Washington, D.C. – Today, the House of Representatives passed the Iran Human Rights and Hostage-Taking Accountability Act (H.R. 4744). The bipartisan legislation shines a light on the Iranian regime’s long record of human rights abuses and hostage-taking. It also mandates sanctions on Iranian officials responsible for wrongful, politically motivated jailing of U.S. citizens.

On the House floor earlier this week, Chairman Royce delivered the following remarks (as prepared for delivery):

“In January, this body came together – in a near unanimous vote – to support the Iranian people who were engaged in legitimate protests against an oppressive regime.

At the time, tens of thousands of Iranians had taken to the streets in the largest demonstrations since the Green Revolution of 2009. The protests, aimed at economic stagnation, widespread corruption and the Revolutionary Guards Corps’ control of the economy, quickly spread across Iran as people sought to exercise the fundamental right of freedom of expression. Many demonstrators shouted slogans aimed at Iran’s costly support for Syria’s Bashar al-Assad and terrorist groups such as Hezbollah.

Predictably, the Iranian regime moved swiftly to quash the demonstrations and throttle social media. More than one thousand Iranians were jailed and dozens were killed. H. Res. 676 condemned this brutal violence and called for targeted sanctions to hold the regime to account.

Today, we act to make good on that call. The bill before us, H.R. 4744, requires the administration to determine whether senior Iranian officials should be sanctioned for human rights abuses. It also requires determinations on whether Iranian businesses should be sanctioned for public corruption. And it mandates sanctions on those officials responsible for Iran’s wrongful, politically motivated jailing of U.S. citizens.

Mr. Speaker, for years, the regime in Tehran has systemically beat down all opposition in Iran. It regularly uses brutal tactics at home, including torture and mass executions, as it seeks to export violence and radical ideology abroad. Ever since its 1979 revolution, Iran has been a rogue state.

As this legislation details, today the regime flagrantly disregards commitments it’s made to respect the fundamental rights of the Iranian people. Many of us recall the barbaric mass executions carried out over a four-month period in 1988. Thousands of political prisoners were executed by hanging and firing squad for refusing to renounce their political affiliations.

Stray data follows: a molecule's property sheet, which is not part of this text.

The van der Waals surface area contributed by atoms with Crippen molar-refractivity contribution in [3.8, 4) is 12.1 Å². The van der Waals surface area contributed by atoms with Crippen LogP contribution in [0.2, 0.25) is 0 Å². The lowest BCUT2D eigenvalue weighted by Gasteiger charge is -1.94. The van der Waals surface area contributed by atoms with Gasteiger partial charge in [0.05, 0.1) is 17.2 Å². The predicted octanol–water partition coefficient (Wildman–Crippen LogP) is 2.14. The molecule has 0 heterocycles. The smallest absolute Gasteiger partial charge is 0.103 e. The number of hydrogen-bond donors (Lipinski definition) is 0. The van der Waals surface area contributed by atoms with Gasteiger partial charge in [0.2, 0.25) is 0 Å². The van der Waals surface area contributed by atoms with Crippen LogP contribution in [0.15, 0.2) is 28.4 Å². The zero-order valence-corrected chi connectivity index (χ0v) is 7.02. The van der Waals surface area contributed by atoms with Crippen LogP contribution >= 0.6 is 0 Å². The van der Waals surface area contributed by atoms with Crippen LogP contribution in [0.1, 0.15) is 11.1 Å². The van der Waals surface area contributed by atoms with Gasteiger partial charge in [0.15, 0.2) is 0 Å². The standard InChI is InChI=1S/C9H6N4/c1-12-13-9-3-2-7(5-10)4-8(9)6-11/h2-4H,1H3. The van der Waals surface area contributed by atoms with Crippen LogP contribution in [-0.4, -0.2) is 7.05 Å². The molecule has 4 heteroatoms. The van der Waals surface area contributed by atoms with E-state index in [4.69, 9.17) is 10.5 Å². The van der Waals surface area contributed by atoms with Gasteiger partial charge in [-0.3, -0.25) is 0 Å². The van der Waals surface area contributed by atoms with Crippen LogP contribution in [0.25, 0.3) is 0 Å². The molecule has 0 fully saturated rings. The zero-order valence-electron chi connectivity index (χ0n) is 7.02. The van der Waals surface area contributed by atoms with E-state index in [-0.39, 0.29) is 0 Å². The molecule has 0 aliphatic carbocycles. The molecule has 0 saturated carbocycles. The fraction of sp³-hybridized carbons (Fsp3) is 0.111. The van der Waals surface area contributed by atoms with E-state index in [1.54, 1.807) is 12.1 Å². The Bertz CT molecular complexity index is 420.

Today, the regime still persecutes ethnic and religious minority groups, such as the Baha’is, Christians, Sufi, Sunni and dissenting Shi’a Muslims. And we all remember the way the ayatollah brutally suppressed the peaceful political dissent during the Green Revolution – during which the previous U.S. administration remained embarrassingly silent. This was a real opportunity missed by the United States.

Mr. Speaker, I want to thank Chairman McCaul and Ranking Member Engel for their leadership on this legislation. I am glad we have strong, bipartisan support for this measure. Regardless of how one views the Iran nuclear agreement, it is critical that the United States and our allies continue to press Iran for its dangerous and threatening acts that fall outside of the JCPOA. This is an area where officials from both the Trump and Obama administrations agree, and for good reason.

Remember, this is the same Iranian regime that is holding American citizens – including one who is in very poor health – on sham charges in one of the largest ransom schemes ever devised. This regime, of course, held its first American hostages in 1979 when it overran our U.S. Embassy. The regime’s M.O. remains the same.

It is far past time the regime faced consequences for its attacks on Iranians and Americans alike.”